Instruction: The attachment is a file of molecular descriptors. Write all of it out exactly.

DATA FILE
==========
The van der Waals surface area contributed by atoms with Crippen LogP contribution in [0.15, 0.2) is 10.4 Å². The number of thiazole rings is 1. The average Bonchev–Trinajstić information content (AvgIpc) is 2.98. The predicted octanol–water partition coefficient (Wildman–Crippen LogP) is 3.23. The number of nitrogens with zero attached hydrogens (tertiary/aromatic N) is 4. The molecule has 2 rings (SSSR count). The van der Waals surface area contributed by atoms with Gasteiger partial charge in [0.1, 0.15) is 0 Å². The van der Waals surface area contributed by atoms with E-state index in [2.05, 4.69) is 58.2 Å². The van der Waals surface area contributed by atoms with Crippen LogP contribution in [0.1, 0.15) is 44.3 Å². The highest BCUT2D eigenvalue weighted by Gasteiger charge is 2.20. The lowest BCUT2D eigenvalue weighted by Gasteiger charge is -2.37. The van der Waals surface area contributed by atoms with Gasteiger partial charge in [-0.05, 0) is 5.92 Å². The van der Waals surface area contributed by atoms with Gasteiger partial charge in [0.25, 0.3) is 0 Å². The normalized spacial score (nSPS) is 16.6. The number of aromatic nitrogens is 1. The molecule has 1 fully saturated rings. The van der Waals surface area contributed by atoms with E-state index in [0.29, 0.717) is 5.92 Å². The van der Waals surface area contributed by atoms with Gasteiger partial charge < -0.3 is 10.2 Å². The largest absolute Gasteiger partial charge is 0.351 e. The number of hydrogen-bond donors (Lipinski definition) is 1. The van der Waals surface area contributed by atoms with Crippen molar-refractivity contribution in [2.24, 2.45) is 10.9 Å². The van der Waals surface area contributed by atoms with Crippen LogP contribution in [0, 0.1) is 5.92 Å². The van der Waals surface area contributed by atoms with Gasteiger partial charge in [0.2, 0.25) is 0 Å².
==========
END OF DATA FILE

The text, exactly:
The van der Waals surface area contributed by atoms with Crippen LogP contribution in [0.15, 0.2) is 10.4 Å². The number of thiazole rings is 1. The average Bonchev–Trinajstić information content (AvgIpc) is 2.98. The predicted octanol–water partition coefficient (Wildman–Crippen LogP) is 3.23. The number of nitrogens with zero attached hydrogens (tertiary/aromatic N) is 4. The molecule has 2 rings (SSSR count). The van der Waals surface area contributed by atoms with Gasteiger partial charge in [0.1, 0.15) is 0 Å². The van der Waals surface area contributed by atoms with E-state index in [2.05, 4.69) is 58.2 Å². The van der Waals surface area contributed by atoms with Crippen LogP contribution in [0.1, 0.15) is 44.3 Å². The highest BCUT2D eigenvalue weighted by Gasteiger charge is 2.20. The lowest BCUT2D eigenvalue weighted by Gasteiger charge is -2.37. The van der Waals surface area contributed by atoms with Gasteiger partial charge in [-0.05, 0) is 5.92 Å². The van der Waals surface area contributed by atoms with Gasteiger partial charge in [0.25, 0.3) is 0 Å². The normalized spacial score (nSPS) is 16.6. The number of aromatic nitrogens is 1. The molecule has 1 fully saturated rings. The van der Waals surface area contributed by atoms with E-state index in [0.29, 0.717) is 5.92 Å². The van der Waals surface area contributed by atoms with Gasteiger partial charge < -0.3 is 10.2 Å². The largest absolute Gasteiger partial charge is 0.351 e. The number of hydrogen-bond donors (Lipinski definition) is 1. The van der Waals surface area contributed by atoms with Crippen molar-refractivity contribution in [2.24, 2.45) is 10.9 Å². The van der Waals surface area contributed by atoms with Crippen LogP contribution in [0, 0.1) is 5.92 Å². The van der Waals surface area contributed by atoms with Gasteiger partial charge in [0.2, 0.25) is 0 Å².